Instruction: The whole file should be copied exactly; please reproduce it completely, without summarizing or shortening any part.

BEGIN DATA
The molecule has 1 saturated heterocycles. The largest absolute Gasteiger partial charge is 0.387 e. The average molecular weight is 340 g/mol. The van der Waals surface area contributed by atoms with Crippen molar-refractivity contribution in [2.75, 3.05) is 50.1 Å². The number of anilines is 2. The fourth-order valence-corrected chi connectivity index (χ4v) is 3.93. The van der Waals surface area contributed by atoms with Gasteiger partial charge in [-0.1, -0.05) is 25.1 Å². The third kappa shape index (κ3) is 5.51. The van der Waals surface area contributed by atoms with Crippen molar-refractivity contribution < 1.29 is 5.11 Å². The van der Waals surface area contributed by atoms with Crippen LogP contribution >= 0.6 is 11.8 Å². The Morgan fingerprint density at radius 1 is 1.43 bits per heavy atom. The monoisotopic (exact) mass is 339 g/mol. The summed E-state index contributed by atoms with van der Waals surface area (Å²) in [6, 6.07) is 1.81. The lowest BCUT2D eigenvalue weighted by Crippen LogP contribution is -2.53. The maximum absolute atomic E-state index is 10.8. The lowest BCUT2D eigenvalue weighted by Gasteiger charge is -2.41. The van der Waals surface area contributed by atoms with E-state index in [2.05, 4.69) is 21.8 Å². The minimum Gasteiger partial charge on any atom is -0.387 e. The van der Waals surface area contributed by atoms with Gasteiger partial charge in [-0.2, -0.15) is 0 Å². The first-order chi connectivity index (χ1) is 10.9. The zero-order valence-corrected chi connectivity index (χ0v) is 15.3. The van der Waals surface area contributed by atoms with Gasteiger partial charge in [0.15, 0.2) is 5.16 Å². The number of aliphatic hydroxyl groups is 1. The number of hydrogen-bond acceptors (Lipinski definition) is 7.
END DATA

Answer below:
The molecule has 1 saturated heterocycles. The largest absolute Gasteiger partial charge is 0.387 e. The average molecular weight is 340 g/mol. The van der Waals surface area contributed by atoms with Crippen molar-refractivity contribution in [2.75, 3.05) is 50.1 Å². The number of anilines is 2. The fourth-order valence-corrected chi connectivity index (χ4v) is 3.93. The van der Waals surface area contributed by atoms with Gasteiger partial charge in [-0.1, -0.05) is 25.1 Å². The third kappa shape index (κ3) is 5.51. The van der Waals surface area contributed by atoms with Crippen molar-refractivity contribution < 1.29 is 5.11 Å². The van der Waals surface area contributed by atoms with Crippen LogP contribution >= 0.6 is 11.8 Å². The Morgan fingerprint density at radius 1 is 1.43 bits per heavy atom. The monoisotopic (exact) mass is 339 g/mol. The summed E-state index contributed by atoms with van der Waals surface area (Å²) in [6, 6.07) is 1.81. The lowest BCUT2D eigenvalue weighted by Crippen LogP contribution is -2.53. The maximum absolute atomic E-state index is 10.8. The lowest BCUT2D eigenvalue weighted by Gasteiger charge is -2.41. The van der Waals surface area contributed by atoms with E-state index in [2.05, 4.69) is 21.8 Å². The minimum Gasteiger partial charge on any atom is -0.387 e. The van der Waals surface area contributed by atoms with Gasteiger partial charge in [-0.2, -0.15) is 0 Å². The first-order chi connectivity index (χ1) is 10.9. The zero-order valence-corrected chi connectivity index (χ0v) is 15.3. The van der Waals surface area contributed by atoms with Gasteiger partial charge in [0.15, 0.2) is 5.16 Å². The number of aliphatic hydroxyl groups is 1. The number of hydrogen-bond acceptors (Lipinski definition) is 7.